In the mobile enterprise space, there are various problems, including the fact that people bring their own devices, and you have to integrate with various backends. So some horizontal solutions (like email) have gotten traction, but nobody really made much money, because of the competition. So this area is limited – it is more suitable for ISVs and service providers rather than product companies. And one thing you don’t want to do is build a mobile app development framework/platform. 50+ such companies have been funded but none of them are going to make it.
Education is a big and interesting market, where there are lots of pain points, but the biggest challenge is that you cannot sell technology without having to go through schools and colleges and their administrators and trustees and that is a very long and painful road. So it is a big market, but a challenging one.
Question: Why don’t Indian VCs take risk?
Answer: The problem is that there are lots of challenges in the market in India. There are lots of companies who are funded at the seed level who are not going to make it to Series A. And a typical Indian company takes maybe 15 years to give returns, and a VC company cannot really afford to have a number of such investments, since they have a 5-7 year outlook.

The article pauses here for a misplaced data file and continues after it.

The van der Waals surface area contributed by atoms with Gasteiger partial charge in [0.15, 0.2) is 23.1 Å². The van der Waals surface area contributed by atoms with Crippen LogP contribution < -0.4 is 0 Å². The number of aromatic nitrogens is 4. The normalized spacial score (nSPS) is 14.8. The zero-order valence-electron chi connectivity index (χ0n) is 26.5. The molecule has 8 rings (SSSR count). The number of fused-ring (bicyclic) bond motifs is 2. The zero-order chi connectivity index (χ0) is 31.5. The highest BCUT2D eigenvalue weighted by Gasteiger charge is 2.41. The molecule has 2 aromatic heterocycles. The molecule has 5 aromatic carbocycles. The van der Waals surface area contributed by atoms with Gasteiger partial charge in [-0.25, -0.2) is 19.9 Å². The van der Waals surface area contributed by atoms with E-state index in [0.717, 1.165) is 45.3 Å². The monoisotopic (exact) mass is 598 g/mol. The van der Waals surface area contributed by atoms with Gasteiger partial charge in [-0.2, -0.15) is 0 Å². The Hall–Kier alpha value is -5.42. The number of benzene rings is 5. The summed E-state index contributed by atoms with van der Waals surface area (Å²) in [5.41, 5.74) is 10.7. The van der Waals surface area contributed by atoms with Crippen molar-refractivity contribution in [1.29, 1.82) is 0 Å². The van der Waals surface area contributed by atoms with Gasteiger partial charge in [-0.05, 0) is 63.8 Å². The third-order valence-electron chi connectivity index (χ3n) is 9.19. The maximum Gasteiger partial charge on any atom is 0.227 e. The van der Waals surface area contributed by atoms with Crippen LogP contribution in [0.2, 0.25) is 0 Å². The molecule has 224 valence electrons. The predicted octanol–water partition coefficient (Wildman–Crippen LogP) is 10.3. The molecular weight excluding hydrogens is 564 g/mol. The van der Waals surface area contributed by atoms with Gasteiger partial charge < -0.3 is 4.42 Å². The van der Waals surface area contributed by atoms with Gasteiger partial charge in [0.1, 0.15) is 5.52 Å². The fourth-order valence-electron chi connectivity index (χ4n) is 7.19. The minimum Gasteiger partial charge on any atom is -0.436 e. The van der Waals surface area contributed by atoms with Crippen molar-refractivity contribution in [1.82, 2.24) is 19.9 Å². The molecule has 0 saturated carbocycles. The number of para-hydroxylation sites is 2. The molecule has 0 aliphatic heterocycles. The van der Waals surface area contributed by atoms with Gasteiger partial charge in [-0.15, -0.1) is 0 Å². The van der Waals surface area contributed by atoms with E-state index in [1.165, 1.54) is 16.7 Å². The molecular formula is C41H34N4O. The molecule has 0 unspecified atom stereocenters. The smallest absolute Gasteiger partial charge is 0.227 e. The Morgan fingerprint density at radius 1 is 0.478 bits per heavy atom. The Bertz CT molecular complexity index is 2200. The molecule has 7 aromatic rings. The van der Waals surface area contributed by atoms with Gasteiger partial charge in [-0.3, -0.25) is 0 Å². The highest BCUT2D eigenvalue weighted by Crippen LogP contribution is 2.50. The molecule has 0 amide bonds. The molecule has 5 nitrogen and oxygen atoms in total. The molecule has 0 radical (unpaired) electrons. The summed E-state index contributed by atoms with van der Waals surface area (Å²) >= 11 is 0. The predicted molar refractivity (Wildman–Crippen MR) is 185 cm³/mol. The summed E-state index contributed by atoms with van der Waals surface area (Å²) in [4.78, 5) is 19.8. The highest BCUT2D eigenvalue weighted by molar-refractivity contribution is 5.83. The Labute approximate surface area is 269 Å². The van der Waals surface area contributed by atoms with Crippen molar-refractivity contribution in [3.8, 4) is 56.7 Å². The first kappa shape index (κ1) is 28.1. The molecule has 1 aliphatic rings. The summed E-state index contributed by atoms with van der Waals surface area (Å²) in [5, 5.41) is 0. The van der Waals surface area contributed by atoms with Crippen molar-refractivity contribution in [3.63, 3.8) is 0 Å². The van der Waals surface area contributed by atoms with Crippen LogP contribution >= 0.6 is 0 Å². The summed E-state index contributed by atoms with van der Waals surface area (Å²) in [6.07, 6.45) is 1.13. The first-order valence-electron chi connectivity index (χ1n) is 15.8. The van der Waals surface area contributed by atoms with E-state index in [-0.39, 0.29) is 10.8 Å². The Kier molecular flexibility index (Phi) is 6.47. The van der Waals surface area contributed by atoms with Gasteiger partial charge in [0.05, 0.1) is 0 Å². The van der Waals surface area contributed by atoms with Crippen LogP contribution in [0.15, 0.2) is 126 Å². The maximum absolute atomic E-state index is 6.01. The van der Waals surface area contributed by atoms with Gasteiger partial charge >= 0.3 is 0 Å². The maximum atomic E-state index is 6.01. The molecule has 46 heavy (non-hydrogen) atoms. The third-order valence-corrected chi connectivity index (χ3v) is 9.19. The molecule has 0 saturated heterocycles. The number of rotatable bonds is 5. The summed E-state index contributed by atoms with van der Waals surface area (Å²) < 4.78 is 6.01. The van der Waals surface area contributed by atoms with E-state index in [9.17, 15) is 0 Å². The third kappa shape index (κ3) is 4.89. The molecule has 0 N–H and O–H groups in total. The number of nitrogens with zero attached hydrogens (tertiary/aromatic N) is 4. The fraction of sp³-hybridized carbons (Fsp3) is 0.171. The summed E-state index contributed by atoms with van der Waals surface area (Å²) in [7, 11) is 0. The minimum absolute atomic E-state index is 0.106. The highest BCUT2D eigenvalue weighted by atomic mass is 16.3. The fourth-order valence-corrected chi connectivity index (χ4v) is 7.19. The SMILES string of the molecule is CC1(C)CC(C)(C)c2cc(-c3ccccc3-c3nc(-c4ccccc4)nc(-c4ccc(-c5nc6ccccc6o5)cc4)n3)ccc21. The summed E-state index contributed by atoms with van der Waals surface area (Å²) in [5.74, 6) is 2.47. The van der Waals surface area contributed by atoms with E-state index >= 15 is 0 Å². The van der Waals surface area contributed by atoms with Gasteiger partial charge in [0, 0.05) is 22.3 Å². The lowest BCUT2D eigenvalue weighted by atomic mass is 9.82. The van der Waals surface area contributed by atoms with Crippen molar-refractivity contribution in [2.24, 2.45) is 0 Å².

Question: There are 7-8 accelerators/incubators in India. What value do they add?
Answer: One of the problems in India is the lack of mentorship in the startup space. There are not too many people who have succeeded and are accessible. (Lots of companies have create a brand (e.g. Zomato, OlaCabs etc) but are still 10 years away from really making it big.) So, all the good accelerators/incubators in India are really run by one person who succeeded and is now trying to give back to the community. And the most important value that the incubator adds is mentorship from that one person. So, if you engage with an incubator, you need to ensure that you do get mentorship from that person. Another thing they do is some branding/marketing in the form of demo days, and just the stamp of approval of being a graduate of that incubator.
Scaling challenges in India: market friction, series of small markets, lack of trust, scarcity of mentors, scarcity of strategic talent, and constricted capital. This ensures that it will take you much longer to grow your company than you think (and than what would be needed in the US).
So how do you grow? You need to figure out your strategy: are you going after India only, or are you going to start from the Indian market and then go to the US market, or some other adjacent market. Another problem is that there are many markets that are really small in India, and there is no point in going after that market (at least for a VC backed company).